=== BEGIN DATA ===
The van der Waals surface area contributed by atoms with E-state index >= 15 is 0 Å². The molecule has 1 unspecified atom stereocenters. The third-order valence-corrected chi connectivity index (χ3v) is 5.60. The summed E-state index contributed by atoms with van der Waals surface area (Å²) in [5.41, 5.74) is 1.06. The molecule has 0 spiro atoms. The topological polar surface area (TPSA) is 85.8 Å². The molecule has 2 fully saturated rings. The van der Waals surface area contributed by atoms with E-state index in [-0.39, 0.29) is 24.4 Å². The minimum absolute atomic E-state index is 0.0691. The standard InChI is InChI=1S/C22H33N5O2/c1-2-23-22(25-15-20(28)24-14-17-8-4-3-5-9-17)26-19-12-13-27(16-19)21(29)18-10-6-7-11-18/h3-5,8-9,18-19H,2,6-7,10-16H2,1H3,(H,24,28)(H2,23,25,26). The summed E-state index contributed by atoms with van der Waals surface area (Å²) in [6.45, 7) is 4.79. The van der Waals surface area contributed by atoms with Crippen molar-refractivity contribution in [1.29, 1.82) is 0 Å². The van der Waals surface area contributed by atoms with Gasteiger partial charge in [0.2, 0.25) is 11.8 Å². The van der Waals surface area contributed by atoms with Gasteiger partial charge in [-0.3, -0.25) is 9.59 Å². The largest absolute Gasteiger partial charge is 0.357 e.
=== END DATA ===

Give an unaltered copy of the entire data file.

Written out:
The van der Waals surface area contributed by atoms with E-state index >= 15 is 0 Å². The molecule has 1 unspecified atom stereocenters. The third-order valence-corrected chi connectivity index (χ3v) is 5.60. The summed E-state index contributed by atoms with van der Waals surface area (Å²) in [5.41, 5.74) is 1.06. The molecule has 0 spiro atoms. The topological polar surface area (TPSA) is 85.8 Å². The molecule has 2 fully saturated rings. The van der Waals surface area contributed by atoms with E-state index in [-0.39, 0.29) is 24.4 Å². The minimum absolute atomic E-state index is 0.0691. The standard InChI is InChI=1S/C22H33N5O2/c1-2-23-22(25-15-20(28)24-14-17-8-4-3-5-9-17)26-19-12-13-27(16-19)21(29)18-10-6-7-11-18/h3-5,8-9,18-19H,2,6-7,10-16H2,1H3,(H,24,28)(H2,23,25,26). The summed E-state index contributed by atoms with van der Waals surface area (Å²) in [6.45, 7) is 4.79. The van der Waals surface area contributed by atoms with Crippen molar-refractivity contribution in [1.29, 1.82) is 0 Å². The van der Waals surface area contributed by atoms with Gasteiger partial charge in [0.2, 0.25) is 11.8 Å². The van der Waals surface area contributed by atoms with Gasteiger partial charge in [-0.3, -0.25) is 9.59 Å². The largest absolute Gasteiger partial charge is 0.357 e.